by Elizabeth Atia -
Sometimes being inherently nosy pays off. For the last two weeks an Eriba touring caravan has been parked up on our village pier, towed behind a weathered old Landrover which definitely has stories to tell. Us locals have been eyeing it up with quiet, reserved curiosity.
The thing about living in a small rural village is that you can't help but bump into folk regularly. Conversations are struck in the most random of locations, over fences, while out walking up in the peat hill, or, the most popular location - the village shop.
Over the last fortnight our rural visitor has become a familiar face. We say hello, chat about the weather and tentatively get to know each other over the bakery aisle (he's rather fond of Hovis bread, something he can't get in his native Germany).
The other day he was looking for a thickener for a stew and his German-English translation wasn't coming up with the right word. It wasn't flour, it was something else - corn flour, we concluded after a brief discussion.
That's where my inherent nosiness came in.
"What are you making?" I had to ask.
"A stew," he replied, "with mussels, bacon, onion and mustard."
My ears perked up (I was sold at bacon and onion), and a few hours later I found myself sitting in a tiny one man caravan having my dinner cooked for me.
Retired automotive engineer and sea kayaking magazine editor Dieter Rosenberger has been visiting Scotland for over thirty years. As a child, the German version of Kidnapped by R.L. Stevenson used to be aired on television in a four part series over the Christmas period.
Filmed in Scotland, this tv program ignited a passion in Dieter for the Scottish landscape, and this is his sixteenth visit to the country.
After exploring most of mainland Scotland, the western isles and the outer Hebrides, Dieter turned his sights north. His first visit to Shetland was via the Norrona, 6 or 7 years ago, when the vessel still called into Lerwick en route from Denmark to Iceland.
Dieter used to do all of his travels with just a tent and a bicycle, but four years ago he bought a lightweight mini caravan - perfect for one person. It's completely self-sufficient, modified with solar panels, wi-fi and all the modern conveniences - fridge, gas cooker, heaters, etc.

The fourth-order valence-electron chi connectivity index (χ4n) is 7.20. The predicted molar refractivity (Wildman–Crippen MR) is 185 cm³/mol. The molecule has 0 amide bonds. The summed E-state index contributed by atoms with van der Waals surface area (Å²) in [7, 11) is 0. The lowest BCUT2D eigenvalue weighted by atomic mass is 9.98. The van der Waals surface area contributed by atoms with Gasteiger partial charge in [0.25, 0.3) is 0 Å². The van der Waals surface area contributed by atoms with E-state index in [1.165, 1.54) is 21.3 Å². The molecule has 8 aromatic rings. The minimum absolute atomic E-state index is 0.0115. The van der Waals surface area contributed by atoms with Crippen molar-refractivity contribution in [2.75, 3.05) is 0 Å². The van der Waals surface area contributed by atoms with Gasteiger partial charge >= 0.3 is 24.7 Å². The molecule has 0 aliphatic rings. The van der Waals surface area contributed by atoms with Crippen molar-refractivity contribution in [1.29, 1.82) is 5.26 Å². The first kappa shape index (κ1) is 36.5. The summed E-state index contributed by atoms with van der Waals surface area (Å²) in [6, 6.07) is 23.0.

He never stays at camp grounds, preferring to find a location he likes near the sea, and making it home for a few weeks. He's crazy for lifeboats, and where ever there is an RNLI station nearby he will always visit.
Staying in one location for awhile means that he gets to meet the locals, share skills and as a consequence more opportunities for adventuring present themselves. He prefers setting up camp at piers as they tend to have shower and toilet facilities nearby.
Dieter suffers from ankylosing spondylitis, a chronic debilitating disease of the spine, but this hasn't stopped him from travelling. He's had to give up sea kayaking and climbing, but he still has plenty of adventures.
As I sit in his caravan, flicking through photographs of his adventures in Iceland on his tablet, classic songs crooning on the wifi radio, Dieter begins cooking.
The recipe - Störtebeker Muscheln - Störtebeker mussels, a dish of fresh mussels, bacon, onion and plenty of mustard, developed in honour of the famous German pirate - Klaus Störtebeker.
Störtebeker was originally a privateer hired by the government during a war between Denmark and Sweden in the 14th century. He lead the Vitalienbrüder, a group of men tasked to fight the Danish and supply the besieged Swedish capital Stockholm with provisions.
After the war Störtebeker turned to piracy and became a sort of Swedish Robin Hood, robbing rich sea merchants and distributing the wealth.
Most mussel dishes involve serving the mussels still in their shells, but this dish is different. The mussels are first steamed open and the flesh is removed and added to a pan with butter, chopped onion and bacon.
Plenty of mustard is added for flavour along with a generous glug of beer. I'd brought along a bottle of White Wife from the Valhalla Ale Brewery in Unst (incidentally, Unst is Dieter's favourite Shetland island, so far!) and he used that, enjoying the rest with a cigarette while our dinner finished cooking.
While our dinner was cooking we could hear the twittering sound of the Arctic terns, or tirricks as they are called here in Shetland, as they fed in the water nearby. One tern had his eye on the men landing that day's mussel catch just a matter of metres away from us.
Some of these mussels were currently stewing over a gas fire for our dinner, while the rest would be processed that evening and would be on their way to fine London restaurants the following morning.
Absolutely delicious. The combination of mussels, bacon, onion and mustard worked splendidly - a dish fit for a privateer!
Servings: 2 people
Prep Time: 10 minutes
Cook Time: 20 minutes
- fresh mussels - 1 kg
- onions - 2 small
- butter - 1 tbsp
- streaky bacon - 1 slice (or more, to taste)
- beer - generous splash ((we used Valhalla Ale - White Wife))
- cornflour - 1 tbsp (to thicken)
- mustard - 2-3 tbsp (to taste)
- Peel and quarter one of the onions and add to a pot along with the mussels and some salt water. Cook for 3-4 minutes, and discard any mussels which haven't opened.
- Remove the flesh from the mussels and add to a frying pan along with some butter, the remaining onion, finely chopped and the chopped bacon. Fry for one minute.
- Sprinkle with the cornflour and stir until combined. Add the mustard and a splash of beer, and continue to cook, adding more mustard if desired, until it thickens.
- Serve with bread to mop up the juices.
Posted in: Recipes